Wow, wow, wow. First of all, thank you for sharing that information. I will look that book up as soon as I get done here. It's very interesting that you mention this issue because S has been sensitive to certain sounds since she was an infant. For example, she had a toy that played a tune that would send her into hysterics. Also, the song "There's Always Tomorrow" on the old Rudolph the Red Nosed Reindeer movie would bring on the waterworks (although it no longer has any effect). Hmmmm . . . I am in the process of working with some specialists, but thankfully she has come a LONG way since the writing of this hub. I'm much more optimistic than I was only several months ago.

      Thank you so much for your comment and the helpful information, B! I appreciate it.

    • B. Leekley profile image

      Brian Leekley 4 years ago from Kalamazoo, Michigan, USA

      Hope you find answers.

      Some years ago I read an interesting book, HEARING EQUALS BEHAVIOR by Guy Berard. His notion was that some children, and adults, have oversensitivity to certain sounds, that this is a factor in a variety of syndromes, such as unusual aversion behaviors, Auditory Processing Disorder, autism, depression, dyslexia, Speech and Language Delay, etc., and that the symptoms can be comfortably reduced through "auditory integration training". Whether this notion can be scientifically verified remains an open question, but there are auditory integration training practitioners in many states of the USA and in other countries. To learn more, ask Google. The AIT Institute website includes success stories.

      I don't know if ordinary hearing tests would reveal such oversensitivity to sounds of a certain pitch or other quality or if that is tested using special equipment.

      Hearing sensitivity is just one of lots of factors to consider. Maybe a Google search on child development issues OR problems would lead to more. Or maybe there is no permanent problem and your child will soon be talkative and sociable. I hope the professional evaluation helps.

    • Radcliff profile image

      Liz Davis 4 years ago from Hudson, FL

      Jami, your words brought tears to my eyes. So thoughtful and insightful you are! I try my best to not worry, allowing her to grow at her own pace. Thank you so much for your comment. I appreciate it so much.

    • JamiJay profile image

      Jami Johnson 4 years ago from Somewhere amongst the trees in Vermont.

      When I read this I was almost quite certain I was reading about my own daughter (with a few slight differences). I can tell you not to worry, we are raising beautiful, strong, intelligent, introverted women... they like to learn by themselves and observe, speech comes harder because they are deep in thought and busy with other things (besides language is a very difficult task to master). Every child is different and accomplishes milestones at different stages. Never give up and keep working with her, she will surprise you :)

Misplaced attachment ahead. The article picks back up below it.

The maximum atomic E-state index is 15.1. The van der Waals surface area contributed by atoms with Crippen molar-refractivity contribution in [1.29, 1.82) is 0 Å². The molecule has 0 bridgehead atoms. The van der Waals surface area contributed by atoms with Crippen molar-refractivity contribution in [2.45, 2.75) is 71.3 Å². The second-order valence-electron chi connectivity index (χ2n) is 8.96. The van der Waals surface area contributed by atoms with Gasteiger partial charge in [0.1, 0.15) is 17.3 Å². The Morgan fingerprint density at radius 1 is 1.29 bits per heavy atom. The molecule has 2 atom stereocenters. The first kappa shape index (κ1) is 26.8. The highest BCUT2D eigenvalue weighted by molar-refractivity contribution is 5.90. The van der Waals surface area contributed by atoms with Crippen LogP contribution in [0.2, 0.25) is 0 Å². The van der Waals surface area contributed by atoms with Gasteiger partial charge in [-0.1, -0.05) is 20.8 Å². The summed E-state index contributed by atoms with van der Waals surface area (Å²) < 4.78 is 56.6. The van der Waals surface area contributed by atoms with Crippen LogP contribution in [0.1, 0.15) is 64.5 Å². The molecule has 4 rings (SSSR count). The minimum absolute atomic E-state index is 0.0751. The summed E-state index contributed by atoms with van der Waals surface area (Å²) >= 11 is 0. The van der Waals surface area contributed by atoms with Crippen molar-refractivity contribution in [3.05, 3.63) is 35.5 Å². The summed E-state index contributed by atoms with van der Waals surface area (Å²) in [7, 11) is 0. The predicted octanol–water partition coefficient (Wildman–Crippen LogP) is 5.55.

Sending the best of wishes.


    • Radcliff profile image

      Liz Davis 4 years ago from Hudson, FL

      Thank you so much, Rose. What a sweet thing to say. I really appreciate it.

      I will definitely write a follow-up in the near future!


    • rose-the planner profile image

      rose-the planner 4 years ago from Toronto, Ontario-Canada

      All I can say is that I admire you for being so candid and open about a situation that I am not sure most people would have the courage to discuss. You are such a wonderful mother for recognizing and acknowledging that perhaps your child may be a little different in the way she handles or reacts to certain situations. One thing is for certain, your little one is the luckiest child in the world for having such a loving, caring and understanding mother like you. Thank you for sharing your story with us! Take care and hugs to both you and your daughter. (Voted up)

    • Radcliff profile image

      Liz Davis 4 years ago from Hudson, FL

      Thank you, Wayne. It won't bother me if she has developmental issues--you just don't want your kids to struggle more than necessary in life. You know what I mean. Ignoring the red flags is no longer an option as she gets bigger. When she was younger, it was easier to assume that things would even out over time. But thank you for the encouraging words and well-wishes. Hearing that oftentimes kids really do grow out of these anxieties and communication problems helps, even if it's by way of therapy.

      The top photo was taken at the Dunedin Marina at the end of the pier by Bon Apetite. The one of the beach is at the Dunedin Causeway. The last one was taken on the pier at Weaver Park on Bayshore.

    • wayne barrett profile image

      Wayne Barrett 4 years ago from Clearwater Florida

      I would almost echo Bill's response; Never ignore those 'red flags' especially from a maternal standpoint. It is not abnormal to worry over your child; I would closely monitor her development and use any professional help that I felt was necessary.